Part IV: We Want Equal Rights - this is the fourth in a series of articles that looks at how the Iranian Revolution came to be in 1979, and where it has led Iran over the course of four decades.

Only three weeks into victory, the Iranian Revolution of 1979 faced one of its most challenging moments when tens of thousands of Iranian women left their jobs and took to the streets of Teheran on March 8 International Women’s Day to protest the imposition of Hijab laws by the leader of the revolution, Ayatollah Ruhollah Khomeini. 

Demonstrations went on for five days creating confrontations as well as intense debates and discussions about the role of women in the Islamic political structure.

“Women should not go to their places of work naked,” said the ayatollah ordering women to wear a headscarf.

It enraged the more modern westernised women, who had not worn a scarf for generations. The call came at the end of what appeared like a relentless campaign by Ayatollah Khomeini against women.

Only 15 days after the revolution he ordered the abolition of the family protection law. He called it “contrary to Sharia”. He then barred women from becoming judges or presidents saying in Islam women cannot rule over men. 

On March 1 he banned women's participation in sports, on March 7 he barred women singers from appearing in public. Later mixed schools were closed, and then the Committee for the Prevention of Vice was formed to implement his orders.

I joined the call for the demonstrations. We began in high spirits, gathered outside Teheran University and planned to march towards the Prime Minister’s office to hand in an eight-point petition.

“We want equal rights” we chanted. “We want the freedom to choose”.

We had hardly moved 200 meters down the road when I felt a large stone hitting my shoulder. I looked back and saw a shower of rocks being thrown at us by Hezbollah zealots.

“Either a headscarf or a head injury,” shouted the thugs, many carrying knives.

Male supporters formed human chains around us to shield us from the attacks. But the chain was broken several times, and some marchers were roughed up.

I saw several women with blood pouring down their faces. But we stood our ground, confused and shocked as we reached the Prime Minister’s office to demand action.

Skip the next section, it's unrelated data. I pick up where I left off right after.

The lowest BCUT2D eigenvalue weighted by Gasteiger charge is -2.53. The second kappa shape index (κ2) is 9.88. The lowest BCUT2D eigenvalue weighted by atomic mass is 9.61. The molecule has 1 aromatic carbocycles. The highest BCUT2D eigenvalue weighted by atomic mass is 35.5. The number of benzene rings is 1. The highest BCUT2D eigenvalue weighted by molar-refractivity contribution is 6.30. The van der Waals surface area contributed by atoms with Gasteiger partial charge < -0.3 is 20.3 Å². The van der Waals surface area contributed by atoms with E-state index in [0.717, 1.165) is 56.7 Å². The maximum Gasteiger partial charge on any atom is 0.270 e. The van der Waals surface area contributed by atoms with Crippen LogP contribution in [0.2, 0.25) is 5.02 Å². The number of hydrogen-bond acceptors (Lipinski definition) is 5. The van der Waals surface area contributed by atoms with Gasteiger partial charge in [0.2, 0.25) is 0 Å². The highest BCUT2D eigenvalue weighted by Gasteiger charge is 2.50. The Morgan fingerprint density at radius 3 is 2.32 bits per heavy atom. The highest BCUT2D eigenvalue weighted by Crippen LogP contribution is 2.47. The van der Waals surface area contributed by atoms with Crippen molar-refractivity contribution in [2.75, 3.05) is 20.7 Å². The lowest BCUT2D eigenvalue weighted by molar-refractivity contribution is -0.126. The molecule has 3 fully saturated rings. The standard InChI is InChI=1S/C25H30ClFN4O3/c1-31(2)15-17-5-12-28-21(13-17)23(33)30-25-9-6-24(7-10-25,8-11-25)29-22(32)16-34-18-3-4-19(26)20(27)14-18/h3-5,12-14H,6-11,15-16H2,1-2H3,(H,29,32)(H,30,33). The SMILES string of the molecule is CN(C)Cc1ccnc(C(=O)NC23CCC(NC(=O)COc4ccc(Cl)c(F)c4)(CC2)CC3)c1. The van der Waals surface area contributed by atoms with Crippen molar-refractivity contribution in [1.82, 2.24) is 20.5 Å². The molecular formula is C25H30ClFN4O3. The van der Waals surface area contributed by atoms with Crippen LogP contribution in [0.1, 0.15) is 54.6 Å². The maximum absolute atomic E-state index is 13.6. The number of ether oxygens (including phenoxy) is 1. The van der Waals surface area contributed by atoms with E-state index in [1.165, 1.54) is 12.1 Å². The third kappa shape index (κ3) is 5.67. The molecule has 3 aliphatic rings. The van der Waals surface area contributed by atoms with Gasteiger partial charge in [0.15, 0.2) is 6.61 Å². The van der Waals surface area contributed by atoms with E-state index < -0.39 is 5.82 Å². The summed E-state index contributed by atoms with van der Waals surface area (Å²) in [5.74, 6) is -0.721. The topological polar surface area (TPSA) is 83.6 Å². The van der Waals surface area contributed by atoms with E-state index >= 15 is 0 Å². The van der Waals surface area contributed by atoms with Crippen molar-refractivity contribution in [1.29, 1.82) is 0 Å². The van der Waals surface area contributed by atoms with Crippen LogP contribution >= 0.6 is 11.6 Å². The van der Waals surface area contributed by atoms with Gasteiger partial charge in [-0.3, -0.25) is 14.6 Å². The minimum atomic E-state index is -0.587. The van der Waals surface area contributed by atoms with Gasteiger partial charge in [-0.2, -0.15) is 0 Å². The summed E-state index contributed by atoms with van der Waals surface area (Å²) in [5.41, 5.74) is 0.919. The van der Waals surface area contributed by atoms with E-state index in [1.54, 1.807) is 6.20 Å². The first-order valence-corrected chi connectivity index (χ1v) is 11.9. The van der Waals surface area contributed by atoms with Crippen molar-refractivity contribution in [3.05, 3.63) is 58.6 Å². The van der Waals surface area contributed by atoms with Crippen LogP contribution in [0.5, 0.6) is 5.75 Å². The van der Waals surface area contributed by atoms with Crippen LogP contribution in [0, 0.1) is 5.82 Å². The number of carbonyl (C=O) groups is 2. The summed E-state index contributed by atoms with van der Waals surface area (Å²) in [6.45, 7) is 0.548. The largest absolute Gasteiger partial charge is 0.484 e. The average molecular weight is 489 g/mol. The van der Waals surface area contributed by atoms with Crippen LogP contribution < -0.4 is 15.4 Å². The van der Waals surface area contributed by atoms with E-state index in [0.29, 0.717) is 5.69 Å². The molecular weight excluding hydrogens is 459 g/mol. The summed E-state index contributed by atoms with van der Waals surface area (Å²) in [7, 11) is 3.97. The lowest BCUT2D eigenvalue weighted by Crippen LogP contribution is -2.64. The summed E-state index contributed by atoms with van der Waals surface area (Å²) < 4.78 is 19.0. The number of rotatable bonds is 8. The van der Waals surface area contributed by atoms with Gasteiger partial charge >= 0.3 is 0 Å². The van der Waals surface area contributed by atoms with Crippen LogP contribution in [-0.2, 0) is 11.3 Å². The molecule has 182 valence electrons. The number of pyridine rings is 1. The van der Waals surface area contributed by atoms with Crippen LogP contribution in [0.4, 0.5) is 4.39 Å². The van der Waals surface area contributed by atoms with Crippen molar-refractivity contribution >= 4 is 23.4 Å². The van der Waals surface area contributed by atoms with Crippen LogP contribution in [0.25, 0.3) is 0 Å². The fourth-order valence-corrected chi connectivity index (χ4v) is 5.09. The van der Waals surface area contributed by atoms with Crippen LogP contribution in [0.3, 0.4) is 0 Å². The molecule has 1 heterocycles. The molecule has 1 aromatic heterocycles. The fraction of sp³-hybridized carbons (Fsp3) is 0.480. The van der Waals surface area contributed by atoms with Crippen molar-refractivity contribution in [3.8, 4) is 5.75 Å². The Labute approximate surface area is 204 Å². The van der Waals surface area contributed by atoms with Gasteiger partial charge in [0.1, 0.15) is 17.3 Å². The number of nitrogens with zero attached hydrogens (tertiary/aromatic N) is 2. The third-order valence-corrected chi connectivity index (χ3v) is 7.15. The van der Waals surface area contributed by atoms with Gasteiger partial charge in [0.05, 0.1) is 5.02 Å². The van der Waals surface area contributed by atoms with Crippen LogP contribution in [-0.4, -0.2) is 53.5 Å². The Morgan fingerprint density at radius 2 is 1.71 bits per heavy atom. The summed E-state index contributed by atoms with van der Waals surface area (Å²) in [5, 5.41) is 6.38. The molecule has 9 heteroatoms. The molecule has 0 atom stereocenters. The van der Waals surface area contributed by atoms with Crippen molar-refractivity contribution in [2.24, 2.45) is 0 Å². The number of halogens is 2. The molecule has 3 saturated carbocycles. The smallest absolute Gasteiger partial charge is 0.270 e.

Prime Minister Mehdi Bazargan, however,  had gone to the holy city of Qom to see Ayatollah Khomeini. It was rumoured that Bazargan might hand in his resignation objecting to continued interference by the leader in the affairs of the government.

Khomeini saw women’s demands as driven by western culture and called Bazargan “weak”. 

“Islamic women are not dolls,” Khomeini said. “They must wear the hijab.”

Far from being “dolls”, women, many of them highly educated, have always formed an essential part of political life in Iran. Iranian women have been active in liberation movements since the Constitutional Revolution of 1906 and were indeed a defining voice in the political narrative of the 1979 revolution.

Women were disappointed with Khomeini after all their sacrifices for the revolution. Demonstrations grew during the week. Women stayed on strike refusing to wear the scarf, confronting guards in public offices.

At the largest demonstration, 15,000 protesters took over the Palace of Justice for a three‐hour sit‐in on March 10.

The tension was high, and Khomeini was forced to clarify his remarks:  It was a “duty” for Muslim women not an “order”, he said. 

Five days and a dozen demonstrations brought conciliatory gestures and hasty clarifications, but the Ayatollah did not change his edict.

That pattern has continued over the past forty years.

Women have held annual processions on March 8 and organised many campaigns for equal rights and against forced hijab.  These have all been brutally suppressed — just like other demands for human rights in the Islamic Republic.

Policies have discriminated against women and resulted in the retirement of large segments of defiant women from the labour force, the arrest and imprisonment of several female lawyers, and migration of large numbers of women.

Although women comprise over 60 percent of university graduates, official statistics show 40 percent of women aged 15-29 are unemployed.

According to the latest polls, conducted by President Hassan Rouhani’s office, over 49.2 percent of the population regards hijab as a private matter. Another poll by the Iran Unity Party found 53 percent of Iranians are pro-choice.

While ordinary people respect that right for women, inside the establishment, the view is predominantly traditionalist.

Even the secular, liberal and reformist politicians view women’s rights as having secondary importance. They continue to pay lip service to the issue and lecture women to be patient, as they did forty years ago:

Imam [reference to Khomeini] has asked for cooperation,” said a leftist activist pointing to the guns and trying to dislodge us. 

“What a letdown,” I thought at the end of that cold March day in 1979.

Guards fired their weapons into the air. 

“Guns and dictatorships will never deter us,” we chanted.

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